Medical marijuana first became legal in the U.S. more than 20 years ago when, in 1996, California passed its groundbreaking law. Since then, an increasing number of states have passed their own laws to allow the legal use of marijuana in certain situations. Currently, medical marijuana is legal in 29 states and the District of Columbia, while recreational use of marijuana is legal in eight states. These numbers are only expected to continue growing for the foreseeable future. 

However, the laws vary significantly from state to state, which has caused confusion regarding what is required of individual schools, if anything, in order to comply. To further complicate matters, marijuana remains illegal under federal law where it is classified as a Schedule I drug under the Controlled Substances Act. The end result is that schools across the country often have little understanding or guidance regarding their obligations on this issue.

Start With Your State Law

The first step to understanding your school's existing legal obligations is to become familiar with the laws of the state in which you operate. Because these laws tend to be continually revisited and revised, you should keep an ear to the ground for changes. If you operate a boarding school, you should also be aware that some of your students might come from states with laws that are different than those in your jurisdiction, which might cause confusion or unfamiliarity with legal obligations.

Recognizing the unique issues that arise in the educational setting, some state legislatures have provided guidance specific to schools in their existing medical marijuana statutes. For example, Florida voters approved a constitutional medical marijuana amendment in November 2016, and the implementing law was passed in June 2017. While the statute provides for the use of medical marijuana, "medical use" is defined to exclude use in and on "the grounds of a preschool, primary school, or secondary school...or a school bus" except in certain situations to be addressed by individual school boards. Thus, based on this wording, Florida's private schools could continue to take the position that medical marijuana is not to be used on its premises or in its buses.

However, it remains less clear whether medical use of marijuana by a student prior to arriving at school would be as definitively prohibited by state law. Some states specifically provide for medical marijuana use at school. New Jersey law, for example, states that a "board of education or chief school administrator of a nonpublic school shall develop a policy authorizing parents, guardians, and primary caregivers to administer medical marijuana to a student while the student is on school grounds, aboard a school bus, or attending a school-sponsored event."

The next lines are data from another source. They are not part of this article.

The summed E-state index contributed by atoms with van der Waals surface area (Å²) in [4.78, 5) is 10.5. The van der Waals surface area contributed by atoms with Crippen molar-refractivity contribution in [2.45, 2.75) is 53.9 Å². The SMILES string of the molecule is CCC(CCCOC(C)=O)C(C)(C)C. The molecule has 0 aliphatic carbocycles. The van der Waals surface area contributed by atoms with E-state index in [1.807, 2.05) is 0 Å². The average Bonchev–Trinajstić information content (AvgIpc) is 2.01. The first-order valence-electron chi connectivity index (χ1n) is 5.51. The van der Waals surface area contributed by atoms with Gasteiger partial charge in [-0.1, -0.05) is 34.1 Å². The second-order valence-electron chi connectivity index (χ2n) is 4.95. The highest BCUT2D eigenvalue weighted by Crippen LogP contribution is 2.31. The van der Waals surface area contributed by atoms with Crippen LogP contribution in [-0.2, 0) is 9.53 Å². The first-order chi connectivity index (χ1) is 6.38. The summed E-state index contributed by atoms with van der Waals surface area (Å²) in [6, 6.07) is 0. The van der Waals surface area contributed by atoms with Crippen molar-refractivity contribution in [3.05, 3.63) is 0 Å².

Debate Continues In The Courts

Courts continue to grapple with thorny issues relating to employee use of medical marijuana. Historically, courts had been consistent in their determination that employers need not accommodate medical marijuana use by employees, particularly because marijuana is still illegal under federal law. However, recent court decisions out of Massachusetts, Rhode Island, and Connecticut have altered the playing field. These cases indicate a possible societal shift on the issue that could impact judicial determinations, and, as a result, employers may be required to participate in some level of interactive process with those claiming they use marijuana for medical purposes.

For example, if a teacher requests to be exempted from an existing drug-free workplace policy due to their prescription for medical marijuana, you have room to consider a more appropriate accommodation. If the position is not safety-sensitive and the prescription does not appear to impact the teacher's ability to perform their job functions, you might consider granting the requested accommodation in order to stay ahead of the law.

Policies And Best Practices

In addition to continually reviewing the laws in the state where you operate, you should also take a look at your existing policies regarding drug use, drug testing, and the ability to search for prohibited substances. You should consider having policies preventing employees and students from coming to campus with mind-altering substances in their systems. Likewise, it is important to maintain the right to search personal belongings brought onto school property, school buses, or to school events. 

Drug testing can, understandably, be a touchy subject in schools. There are no federal laws prohibiting you from drug testing your students. Many schools find that maintaining the ability to use reasonable suspicion drug tests is a vital tool to combat drug use. Some schools also administer tests before students are allowed to participate in extracurricular actives.  Schools with more concerning, wide-spread drug issues have also implemented regular random drug tests and dog searches. For employees, pre-hire testing and post-accident testing continues to makes sense (so long as the post-accident testing policies comply with new OSHA standards). 

Drug use by students or employees is always a difficult topic for schools. The continually evolving laws on medical and recreational marijuana have complicated this issue further. The best current practices for schools start with having a good understanding of the laws where you operate, strong policies for both students and employees, and an ear to the ground for new developments – which will no doubt keep coming.

The content of this article is intended to provide a general guide to the subject matter. Specialist advice should be sought about your specific circumstances.